Germany’s offer of 14 Leopard tanks triggered calls from Ukraine’s government for western fighter jets and more heavy armour as it formally announced its forces’ retreat from the eastern town of Soledar after nine months of bloody battle.
Kyiv lauded Berlin’s decision, along with reports the US was preparing to send its own Abrams tanks, but the Ukrainian president, Volodymyr Zelenskiy, and his ministers are also seeking to break a “taboo” on the provision of jets such as US made F16s.
Scholz urges Germans to ‘trust the government’ after decision to send tanks to Ukraine – video
The appeal for further tanks is expected to be partially satisfied, as Berlin’s decision could unlock offers by Finland, Spain, the Netherlands, Portugal, Poland and Norway to provide Ukraine with their own German-manufactured Leopard 2A6 machines.
Germany said it was yet to receive any requests – with the exception of Poland – for authorisation for the re-export of Leopard 2 tanks but that others would probably make announcements about their plans in the coming hours and days.
Ukraine’s foreign minister, Dmytro Kuleba, said: “So the tank coalition is formed. Everyone who doubted this could ever happen sees now: for Ukraine and partners impossible is nothing. I call on all new partners that have Leopard 2 tanks in service to join the coalition and provide as many of them as possible. They are free now.”
Kuleba later said he had spoken to Poland’s foreign minister, Zbigniew Rau, about further military aid, including fighter jets, a request that has been repeatedly put to Nato allies without success.
Yuriy Sak, who advises Ukraine’s defence minister, Oleksiy Reznikov, also said fighter jets would be “the next big hurdle”.
“If we get them, the advantages on the battlefield will be just immense”, he said. “It’s not just F-16s. Fourth generation aircraft, this is what we want.”
Previous calls for US-made jets have not borne fruit, but the Dutch government recently said it would consider transferring some of its 50 planes in coordination with allies. Ukraine has until now only received Soviet planes and spare parts for its air force.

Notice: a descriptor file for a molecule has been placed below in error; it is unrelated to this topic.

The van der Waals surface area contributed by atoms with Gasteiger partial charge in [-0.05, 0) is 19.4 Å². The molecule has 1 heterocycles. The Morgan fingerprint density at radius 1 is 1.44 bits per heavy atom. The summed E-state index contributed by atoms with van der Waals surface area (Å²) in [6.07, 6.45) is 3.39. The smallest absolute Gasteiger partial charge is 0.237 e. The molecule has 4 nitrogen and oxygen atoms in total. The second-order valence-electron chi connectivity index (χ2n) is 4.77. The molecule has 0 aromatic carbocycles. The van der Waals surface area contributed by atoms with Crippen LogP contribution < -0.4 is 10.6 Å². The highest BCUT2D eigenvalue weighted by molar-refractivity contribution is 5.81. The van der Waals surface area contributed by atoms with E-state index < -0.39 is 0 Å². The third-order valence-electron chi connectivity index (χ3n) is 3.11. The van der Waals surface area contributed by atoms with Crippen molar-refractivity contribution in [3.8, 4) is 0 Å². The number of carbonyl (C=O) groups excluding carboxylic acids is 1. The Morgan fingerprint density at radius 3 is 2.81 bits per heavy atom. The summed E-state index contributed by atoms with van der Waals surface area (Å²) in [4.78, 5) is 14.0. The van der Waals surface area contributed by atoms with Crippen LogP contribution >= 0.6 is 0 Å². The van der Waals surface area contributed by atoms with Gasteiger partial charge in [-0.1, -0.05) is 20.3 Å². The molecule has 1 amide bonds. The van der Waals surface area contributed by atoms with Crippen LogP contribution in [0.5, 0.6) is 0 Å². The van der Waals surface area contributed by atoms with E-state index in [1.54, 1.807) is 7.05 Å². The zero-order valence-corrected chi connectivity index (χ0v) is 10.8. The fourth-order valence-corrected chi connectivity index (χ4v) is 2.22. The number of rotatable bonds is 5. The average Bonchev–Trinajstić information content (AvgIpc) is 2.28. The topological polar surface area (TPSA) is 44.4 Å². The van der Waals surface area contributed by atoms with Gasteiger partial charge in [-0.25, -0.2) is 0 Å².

In response to Berlin’s decision on tanks, Zelenskiy said he had spoken to Olaf Scholz, and that he was “sincerely grateful to the chancellor and all our friends”.
“German-main battle tanks, further broadening of defence support and training missions, green light for partners to supply similar weapons,” he tweeted. “Just heard about these important and timely decisions in a call with Olaf Scholz. Sincerely grateful to the chancellor and all our friends in Germany.”
Andriy Yermak, the head of Zelenskiy’s office, wrote on Telegram that a broader coalition of tanks was needed: “We need a lot of Leopards,” he said.
Zelenskiy, who celebrated his 45th birthday on Wednesday, has previously spoken of the need for 300 tanks to provide gamechanging input to the war in Ukraine after 11 months of conflict.
Western officials believe the provision of 100 tanks could be enough to make the difference in holding ground in the event of a Russian spring offensive and then retaking territory. The first instalment of Leopard 2 tanks is expected to arrive in three months.
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A reminder of the scale of the challenge facing Ukraine’s forces came with the formal announcement from Ukraine’s defence ministry of its forces withdrawal from Soledar, in the east of the Donbas region, “in order to preserve the lives of personnel”.
Serhiy Cherevaty, a spokesperson for Ukraine’s eastern forces, said: “We have entrenched ourselves on pre-preprepared defence lines (to the west).”
Of the fighting against Russian troops in the area, which are heavily made up of soldiers from the private Wagner group, Cherevaty claimed that Ukraine’s forces had “knocked out the maximum forces, primarily the manpower of the personnel, exhausted the enemy”.
Ukraine’s army general staff claimed on Wednesday that over the past 24 hours, their forces had killed 910 Russian soldiers.
The Russian feat may, however, move their forces a step closer to taking, or at least encircling, the city of Bakhmut. The pro-Russian Readovka news platform claimed “two or three” supply routes to the city had already been cut, although the Institute for the Study of War, a thinktank in Washington, said earlier this month they believed the strategic importance of Soledar had been exaggerated by the Kremlin.
Nato’s secretary general, Jens Stoltenberg, said he believed the provision of tanks could help Ukraine “defend itself, win and prevail”.